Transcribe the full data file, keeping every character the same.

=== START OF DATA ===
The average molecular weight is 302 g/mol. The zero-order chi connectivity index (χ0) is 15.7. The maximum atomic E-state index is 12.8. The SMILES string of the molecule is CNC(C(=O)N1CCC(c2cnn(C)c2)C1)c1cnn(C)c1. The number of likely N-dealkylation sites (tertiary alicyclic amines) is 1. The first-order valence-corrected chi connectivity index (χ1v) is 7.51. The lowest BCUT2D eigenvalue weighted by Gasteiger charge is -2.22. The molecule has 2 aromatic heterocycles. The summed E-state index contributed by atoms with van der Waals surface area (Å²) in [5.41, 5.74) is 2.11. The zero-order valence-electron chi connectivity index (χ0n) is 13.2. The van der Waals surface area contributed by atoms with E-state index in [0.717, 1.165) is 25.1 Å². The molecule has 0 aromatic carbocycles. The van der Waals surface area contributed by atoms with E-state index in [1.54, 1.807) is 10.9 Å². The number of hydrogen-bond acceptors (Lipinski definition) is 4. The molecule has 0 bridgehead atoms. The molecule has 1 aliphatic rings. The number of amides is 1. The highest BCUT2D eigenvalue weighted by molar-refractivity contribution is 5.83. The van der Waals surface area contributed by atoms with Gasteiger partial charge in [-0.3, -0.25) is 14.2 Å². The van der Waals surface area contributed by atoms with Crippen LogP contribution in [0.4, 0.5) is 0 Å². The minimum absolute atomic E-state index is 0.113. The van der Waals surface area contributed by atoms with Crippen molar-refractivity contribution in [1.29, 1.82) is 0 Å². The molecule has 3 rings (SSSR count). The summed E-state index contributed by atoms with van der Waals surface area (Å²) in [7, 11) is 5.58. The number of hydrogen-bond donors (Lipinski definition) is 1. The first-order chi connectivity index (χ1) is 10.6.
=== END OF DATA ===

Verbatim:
The average molecular weight is 302 g/mol. The zero-order chi connectivity index (χ0) is 15.7. The maximum atomic E-state index is 12.8. The SMILES string of the molecule is CNC(C(=O)N1CCC(c2cnn(C)c2)C1)c1cnn(C)c1. The number of likely N-dealkylation sites (tertiary alicyclic amines) is 1. The first-order valence-corrected chi connectivity index (χ1v) is 7.51. The lowest BCUT2D eigenvalue weighted by Gasteiger charge is -2.22. The molecule has 2 aromatic heterocycles. The summed E-state index contributed by atoms with van der Waals surface area (Å²) in [5.41, 5.74) is 2.11. The zero-order valence-electron chi connectivity index (χ0n) is 13.2. The van der Waals surface area contributed by atoms with E-state index in [0.717, 1.165) is 25.1 Å². The molecule has 0 aromatic carbocycles. The van der Waals surface area contributed by atoms with E-state index in [1.54, 1.807) is 10.9 Å². The number of hydrogen-bond acceptors (Lipinski definition) is 4. The molecule has 0 bridgehead atoms. The molecule has 1 aliphatic rings. The number of amides is 1. The highest BCUT2D eigenvalue weighted by molar-refractivity contribution is 5.83. The van der Waals surface area contributed by atoms with Gasteiger partial charge in [-0.3, -0.25) is 14.2 Å². The van der Waals surface area contributed by atoms with Crippen LogP contribution in [0.4, 0.5) is 0 Å². The minimum absolute atomic E-state index is 0.113. The van der Waals surface area contributed by atoms with Crippen molar-refractivity contribution in [1.29, 1.82) is 0 Å². The molecule has 3 rings (SSSR count). The summed E-state index contributed by atoms with van der Waals surface area (Å²) in [7, 11) is 5.58. The number of hydrogen-bond donors (Lipinski definition) is 1. The first-order chi connectivity index (χ1) is 10.6.